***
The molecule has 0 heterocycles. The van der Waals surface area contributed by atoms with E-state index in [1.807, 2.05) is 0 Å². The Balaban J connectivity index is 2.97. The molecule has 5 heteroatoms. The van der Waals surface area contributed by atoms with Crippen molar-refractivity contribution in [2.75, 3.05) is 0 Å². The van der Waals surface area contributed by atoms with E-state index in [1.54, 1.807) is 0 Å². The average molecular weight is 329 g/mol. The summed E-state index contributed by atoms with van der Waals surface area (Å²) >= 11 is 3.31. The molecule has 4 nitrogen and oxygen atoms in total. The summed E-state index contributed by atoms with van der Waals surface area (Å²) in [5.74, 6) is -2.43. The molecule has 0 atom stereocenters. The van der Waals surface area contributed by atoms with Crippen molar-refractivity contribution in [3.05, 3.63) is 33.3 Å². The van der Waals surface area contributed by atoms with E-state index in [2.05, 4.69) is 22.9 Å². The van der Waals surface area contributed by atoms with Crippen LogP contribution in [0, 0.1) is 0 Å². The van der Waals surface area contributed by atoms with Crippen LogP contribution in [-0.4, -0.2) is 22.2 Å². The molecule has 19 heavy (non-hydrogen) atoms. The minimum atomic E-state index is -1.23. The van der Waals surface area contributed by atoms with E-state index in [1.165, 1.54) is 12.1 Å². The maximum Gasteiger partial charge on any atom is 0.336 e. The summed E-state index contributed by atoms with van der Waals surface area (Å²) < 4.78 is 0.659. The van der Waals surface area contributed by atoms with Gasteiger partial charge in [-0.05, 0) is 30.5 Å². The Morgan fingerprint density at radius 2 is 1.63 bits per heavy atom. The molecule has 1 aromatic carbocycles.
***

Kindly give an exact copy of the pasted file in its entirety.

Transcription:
The molecule has 0 heterocycles. The van der Waals surface area contributed by atoms with E-state index in [1.807, 2.05) is 0 Å². The Balaban J connectivity index is 2.97. The molecule has 5 heteroatoms. The van der Waals surface area contributed by atoms with Crippen molar-refractivity contribution in [2.75, 3.05) is 0 Å². The van der Waals surface area contributed by atoms with E-state index in [1.54, 1.807) is 0 Å². The average molecular weight is 329 g/mol. The summed E-state index contributed by atoms with van der Waals surface area (Å²) >= 11 is 3.31. The molecule has 4 nitrogen and oxygen atoms in total. The summed E-state index contributed by atoms with van der Waals surface area (Å²) in [5.74, 6) is -2.43. The molecule has 0 atom stereocenters. The van der Waals surface area contributed by atoms with Crippen molar-refractivity contribution in [3.05, 3.63) is 33.3 Å². The van der Waals surface area contributed by atoms with E-state index in [2.05, 4.69) is 22.9 Å². The van der Waals surface area contributed by atoms with Crippen LogP contribution in [0, 0.1) is 0 Å². The van der Waals surface area contributed by atoms with Crippen LogP contribution in [-0.4, -0.2) is 22.2 Å². The molecule has 19 heavy (non-hydrogen) atoms. The minimum atomic E-state index is -1.23. The van der Waals surface area contributed by atoms with E-state index in [1.165, 1.54) is 12.1 Å². The maximum Gasteiger partial charge on any atom is 0.336 e. The summed E-state index contributed by atoms with van der Waals surface area (Å²) < 4.78 is 0.659. The van der Waals surface area contributed by atoms with Gasteiger partial charge in [-0.05, 0) is 30.5 Å². The Morgan fingerprint density at radius 2 is 1.63 bits per heavy atom. The molecule has 1 aromatic carbocycles.